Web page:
8. Bake at 350 F for about 20 minutes.
  9. If using multiple oven racks, rotate loaves, then lower oven to 325 F and bake for 20 to 25 minutes, or until top is a medium golden color.
  10. After bread is baked, brush tops with egg yolk and water mixture and return to oven for about 5 minutes. Using a thermometer test the internal temperature -- the bread is down when it reads 190 F.


  • Bread
  • Anise
  • Milk/Cream
  • Pine Nut
  • Raisin
  • Make Ahead
  • Serves a Crowd
  • Christmas
  • Easter
  • Thanksgiving

See what other Food52ers are saying.

  • Emilia Rosa

  • Barbara Baulch Larrue

  • Victoria G

  • student epicure

  • cdilaura

Some people were born with a silver spoon in their mouth, mine was wooden. With an Italian heritage on one side and a Lebanese heritage on the other, good food was never hard to find. I grew up with Sunday dinners at Grandma’s, big pots of sauce simmering away on the stove all day and hand cut pasta drying on the rack in the basem*nt. The perfume of lemon, garlic, garden grown herbs and other fresh ingredients always scented our family kitchens. So it is no surprise that my love for fresh, hand-prepared food is something I now love to share with new and old friends. Because of that, I put on my apron, sharpened my knives and started a blog and NYC supper club called 8.ate@eight to continue spreading the good food love.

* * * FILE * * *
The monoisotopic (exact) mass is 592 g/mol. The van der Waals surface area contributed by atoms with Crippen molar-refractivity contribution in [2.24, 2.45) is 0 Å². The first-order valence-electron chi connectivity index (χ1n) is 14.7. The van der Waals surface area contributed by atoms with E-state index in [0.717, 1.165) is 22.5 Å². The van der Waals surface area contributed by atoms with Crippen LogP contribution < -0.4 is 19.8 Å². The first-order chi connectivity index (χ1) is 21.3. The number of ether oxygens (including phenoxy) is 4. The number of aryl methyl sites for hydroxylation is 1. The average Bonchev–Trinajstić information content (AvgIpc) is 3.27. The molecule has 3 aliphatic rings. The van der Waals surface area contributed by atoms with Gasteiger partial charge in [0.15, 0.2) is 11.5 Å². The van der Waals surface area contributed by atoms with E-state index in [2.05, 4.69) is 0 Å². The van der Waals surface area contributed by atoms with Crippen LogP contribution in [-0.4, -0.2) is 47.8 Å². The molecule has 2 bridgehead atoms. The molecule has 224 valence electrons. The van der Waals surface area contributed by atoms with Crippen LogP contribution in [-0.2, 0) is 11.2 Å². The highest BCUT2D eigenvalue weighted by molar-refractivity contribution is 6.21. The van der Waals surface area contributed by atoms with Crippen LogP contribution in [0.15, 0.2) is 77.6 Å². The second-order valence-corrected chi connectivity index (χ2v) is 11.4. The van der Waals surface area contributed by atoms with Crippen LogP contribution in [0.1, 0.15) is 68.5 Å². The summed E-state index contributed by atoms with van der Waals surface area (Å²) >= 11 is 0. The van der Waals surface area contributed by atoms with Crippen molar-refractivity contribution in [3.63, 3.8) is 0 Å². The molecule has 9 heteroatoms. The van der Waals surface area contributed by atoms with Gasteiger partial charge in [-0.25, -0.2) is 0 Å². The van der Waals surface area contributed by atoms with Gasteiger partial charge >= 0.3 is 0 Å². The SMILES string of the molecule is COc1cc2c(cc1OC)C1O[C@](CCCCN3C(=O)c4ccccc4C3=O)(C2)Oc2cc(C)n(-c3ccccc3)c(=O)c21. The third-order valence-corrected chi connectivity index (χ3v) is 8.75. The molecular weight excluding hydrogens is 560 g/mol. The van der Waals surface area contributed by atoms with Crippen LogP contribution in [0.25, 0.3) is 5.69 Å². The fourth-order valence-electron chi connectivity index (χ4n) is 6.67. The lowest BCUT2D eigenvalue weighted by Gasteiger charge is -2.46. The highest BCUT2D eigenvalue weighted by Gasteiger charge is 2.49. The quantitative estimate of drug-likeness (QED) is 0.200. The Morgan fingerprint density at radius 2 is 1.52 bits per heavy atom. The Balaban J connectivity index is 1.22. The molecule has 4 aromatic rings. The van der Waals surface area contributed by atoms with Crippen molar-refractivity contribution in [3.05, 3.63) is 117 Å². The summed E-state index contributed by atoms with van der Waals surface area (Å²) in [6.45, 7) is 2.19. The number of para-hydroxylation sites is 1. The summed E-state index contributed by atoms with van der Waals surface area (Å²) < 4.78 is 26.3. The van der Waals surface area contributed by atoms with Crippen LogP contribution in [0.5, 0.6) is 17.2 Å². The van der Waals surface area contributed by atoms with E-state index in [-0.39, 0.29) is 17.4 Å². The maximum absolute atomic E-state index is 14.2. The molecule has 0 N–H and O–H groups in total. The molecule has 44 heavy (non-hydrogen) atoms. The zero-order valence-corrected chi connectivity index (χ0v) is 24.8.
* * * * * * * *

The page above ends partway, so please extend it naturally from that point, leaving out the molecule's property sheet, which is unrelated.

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21 Reviews

Emilia R. January 14, 2017

Reminds me of my German-Brazilian grandmother's kuchen... How I miss it!

Barbara B. December 25, 2015

I tried this recipe using panettone paper molds - 2.5" and 6.75". The small ones took an hour to cook and the large ones 2.5 hours. I did appreciate the note about the internal temperature as it really helped. However, the crust is thick and tough and the exposed fruit is like coal. I think Krampus had a hand in this.

Victoria G. December 16, 2013

I think I'd like to read that 1972 recipe. It sounds curiously like mine right down to the anise extract and flat round loaves. Mine only rises 3 times...

Gestur December 17, 2013

Cara Vittoria:
Well, Signora, my recipe is pretty long and so I think the hosts of this blog wouldn’t be too pleased if I tried to key it in. Tell ya what, however, since it’s the holiday season and all, I’ve keyed it into a nicely formatted file, made a PDF out of it and if you’d like a copy of it, send me an email and I’ll send it to you. I’ve got to give out my email address, which is no big deal for me; you have to send me an email if you want it, and if that’s a big deal, don’t do it. Va bene?

Valentino ([emailprotected])

Gestur December 16, 2013

Cara Christina: